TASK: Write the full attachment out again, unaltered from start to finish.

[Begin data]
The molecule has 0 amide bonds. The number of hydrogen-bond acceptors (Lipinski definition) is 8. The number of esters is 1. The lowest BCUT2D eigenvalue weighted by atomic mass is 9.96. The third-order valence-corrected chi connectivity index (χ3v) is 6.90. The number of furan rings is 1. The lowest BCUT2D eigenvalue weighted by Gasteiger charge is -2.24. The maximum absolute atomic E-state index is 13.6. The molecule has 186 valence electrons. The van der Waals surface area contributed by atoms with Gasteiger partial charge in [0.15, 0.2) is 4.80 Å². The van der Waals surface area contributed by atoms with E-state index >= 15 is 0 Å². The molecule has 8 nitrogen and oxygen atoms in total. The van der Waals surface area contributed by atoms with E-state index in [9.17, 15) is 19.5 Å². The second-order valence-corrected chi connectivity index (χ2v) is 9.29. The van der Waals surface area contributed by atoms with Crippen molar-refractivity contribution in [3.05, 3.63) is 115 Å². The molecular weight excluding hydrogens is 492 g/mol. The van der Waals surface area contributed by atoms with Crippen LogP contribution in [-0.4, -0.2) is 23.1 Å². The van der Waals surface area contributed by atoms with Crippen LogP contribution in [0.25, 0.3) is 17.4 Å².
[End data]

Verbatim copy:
The molecule has 0 amide bonds. The number of hydrogen-bond acceptors (Lipinski definition) is 8. The number of esters is 1. The lowest BCUT2D eigenvalue weighted by atomic mass is 9.96. The third-order valence-corrected chi connectivity index (χ3v) is 6.90. The number of furan rings is 1. The lowest BCUT2D eigenvalue weighted by Gasteiger charge is -2.24. The maximum absolute atomic E-state index is 13.6. The molecule has 186 valence electrons. The van der Waals surface area contributed by atoms with Gasteiger partial charge in [0.15, 0.2) is 4.80 Å². The van der Waals surface area contributed by atoms with E-state index >= 15 is 0 Å². The molecule has 8 nitrogen and oxygen atoms in total. The van der Waals surface area contributed by atoms with E-state index in [9.17, 15) is 19.5 Å². The second-order valence-corrected chi connectivity index (χ2v) is 9.29. The van der Waals surface area contributed by atoms with Crippen molar-refractivity contribution in [3.05, 3.63) is 115 Å². The molecular weight excluding hydrogens is 492 g/mol. The van der Waals surface area contributed by atoms with Crippen LogP contribution in [-0.4, -0.2) is 23.1 Å². The van der Waals surface area contributed by atoms with Crippen LogP contribution in [0.25, 0.3) is 17.4 Å².